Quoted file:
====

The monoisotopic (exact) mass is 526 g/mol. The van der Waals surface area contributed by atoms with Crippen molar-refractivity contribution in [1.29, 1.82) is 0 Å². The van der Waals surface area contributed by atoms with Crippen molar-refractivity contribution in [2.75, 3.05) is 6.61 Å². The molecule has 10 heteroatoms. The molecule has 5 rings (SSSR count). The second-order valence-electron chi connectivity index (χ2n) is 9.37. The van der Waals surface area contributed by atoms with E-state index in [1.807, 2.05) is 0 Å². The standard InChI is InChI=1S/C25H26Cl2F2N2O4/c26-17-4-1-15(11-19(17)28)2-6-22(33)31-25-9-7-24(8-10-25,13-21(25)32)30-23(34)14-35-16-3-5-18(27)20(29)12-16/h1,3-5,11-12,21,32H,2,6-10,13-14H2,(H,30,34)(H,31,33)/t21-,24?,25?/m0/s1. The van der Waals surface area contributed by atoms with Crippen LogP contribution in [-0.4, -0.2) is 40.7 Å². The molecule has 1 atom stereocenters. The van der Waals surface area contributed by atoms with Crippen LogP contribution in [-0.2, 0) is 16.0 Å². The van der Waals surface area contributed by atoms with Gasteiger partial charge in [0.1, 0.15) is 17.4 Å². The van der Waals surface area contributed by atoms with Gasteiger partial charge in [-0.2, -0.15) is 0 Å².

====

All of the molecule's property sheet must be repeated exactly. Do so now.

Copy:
The monoisotopic (exact) mass is 526 g/mol. The van der Waals surface area contributed by atoms with Crippen molar-refractivity contribution in [1.29, 1.82) is 0 Å². The van der Waals surface area contributed by atoms with Crippen molar-refractivity contribution in [2.75, 3.05) is 6.61 Å². The molecule has 10 heteroatoms. The molecule has 5 rings (SSSR count). The second-order valence-electron chi connectivity index (χ2n) is 9.37. The van der Waals surface area contributed by atoms with E-state index in [1.807, 2.05) is 0 Å². The standard InChI is InChI=1S/C25H26Cl2F2N2O4/c26-17-4-1-15(11-19(17)28)2-6-22(33)31-25-9-7-24(8-10-25,13-21(25)32)30-23(34)14-35-16-3-5-18(27)20(29)12-16/h1,3-5,11-12,21,32H,2,6-10,13-14H2,(H,30,34)(H,31,33)/t21-,24?,25?/m0/s1. The van der Waals surface area contributed by atoms with Crippen LogP contribution in [-0.4, -0.2) is 40.7 Å². The molecule has 1 atom stereocenters. The van der Waals surface area contributed by atoms with Crippen LogP contribution in [-0.2, 0) is 16.0 Å². The van der Waals surface area contributed by atoms with Gasteiger partial charge in [0.1, 0.15) is 17.4 Å². The van der Waals surface area contributed by atoms with Gasteiger partial charge in [-0.2, -0.15) is 0 Å².